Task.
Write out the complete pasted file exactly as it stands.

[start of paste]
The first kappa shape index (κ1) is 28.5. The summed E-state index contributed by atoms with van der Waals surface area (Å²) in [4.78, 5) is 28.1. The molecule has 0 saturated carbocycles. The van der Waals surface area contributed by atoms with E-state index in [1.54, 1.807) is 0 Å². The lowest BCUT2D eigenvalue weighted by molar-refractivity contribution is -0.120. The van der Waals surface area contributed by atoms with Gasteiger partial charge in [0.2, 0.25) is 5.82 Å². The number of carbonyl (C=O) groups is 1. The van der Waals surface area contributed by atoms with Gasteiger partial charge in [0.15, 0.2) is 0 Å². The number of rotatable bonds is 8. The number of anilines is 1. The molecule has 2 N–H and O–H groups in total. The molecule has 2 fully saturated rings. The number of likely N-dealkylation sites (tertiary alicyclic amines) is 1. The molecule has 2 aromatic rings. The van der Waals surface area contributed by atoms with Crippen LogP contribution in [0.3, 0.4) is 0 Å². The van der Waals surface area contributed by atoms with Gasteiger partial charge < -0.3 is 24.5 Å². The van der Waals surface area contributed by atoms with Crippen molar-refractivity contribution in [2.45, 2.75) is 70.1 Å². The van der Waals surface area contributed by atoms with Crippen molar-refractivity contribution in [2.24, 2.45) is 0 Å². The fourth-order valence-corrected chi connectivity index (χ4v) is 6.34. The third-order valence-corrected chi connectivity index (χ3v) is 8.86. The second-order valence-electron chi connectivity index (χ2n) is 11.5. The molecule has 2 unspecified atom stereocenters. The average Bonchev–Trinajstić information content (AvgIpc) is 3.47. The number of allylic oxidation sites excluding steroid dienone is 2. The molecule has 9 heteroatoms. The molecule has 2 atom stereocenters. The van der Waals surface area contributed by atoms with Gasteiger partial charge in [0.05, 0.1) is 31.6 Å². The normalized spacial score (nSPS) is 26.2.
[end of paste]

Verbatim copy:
The first kappa shape index (κ1) is 28.5. The summed E-state index contributed by atoms with van der Waals surface area (Å²) in [4.78, 5) is 28.1. The molecule has 0 saturated carbocycles. The van der Waals surface area contributed by atoms with E-state index in [1.54, 1.807) is 0 Å². The lowest BCUT2D eigenvalue weighted by molar-refractivity contribution is -0.120. The van der Waals surface area contributed by atoms with Gasteiger partial charge in [0.2, 0.25) is 5.82 Å². The number of carbonyl (C=O) groups is 1. The van der Waals surface area contributed by atoms with Gasteiger partial charge in [0.15, 0.2) is 0 Å². The number of rotatable bonds is 8. The number of anilines is 1. The molecule has 2 N–H and O–H groups in total. The molecule has 2 fully saturated rings. The number of likely N-dealkylation sites (tertiary alicyclic amines) is 1. The molecule has 2 aromatic rings. The van der Waals surface area contributed by atoms with Crippen LogP contribution in [0.3, 0.4) is 0 Å². The van der Waals surface area contributed by atoms with Gasteiger partial charge < -0.3 is 24.5 Å². The van der Waals surface area contributed by atoms with Crippen molar-refractivity contribution in [2.45, 2.75) is 70.1 Å². The van der Waals surface area contributed by atoms with Crippen molar-refractivity contribution in [2.24, 2.45) is 0 Å². The fourth-order valence-corrected chi connectivity index (χ4v) is 6.34. The third-order valence-corrected chi connectivity index (χ3v) is 8.86. The second-order valence-electron chi connectivity index (χ2n) is 11.5. The molecule has 2 unspecified atom stereocenters. The average Bonchev–Trinajstić information content (AvgIpc) is 3.47. The number of allylic oxidation sites excluding steroid dienone is 2. The molecule has 9 heteroatoms. The molecule has 2 atom stereocenters. The van der Waals surface area contributed by atoms with Gasteiger partial charge in [0.05, 0.1) is 31.6 Å². The normalized spacial score (nSPS) is 26.2.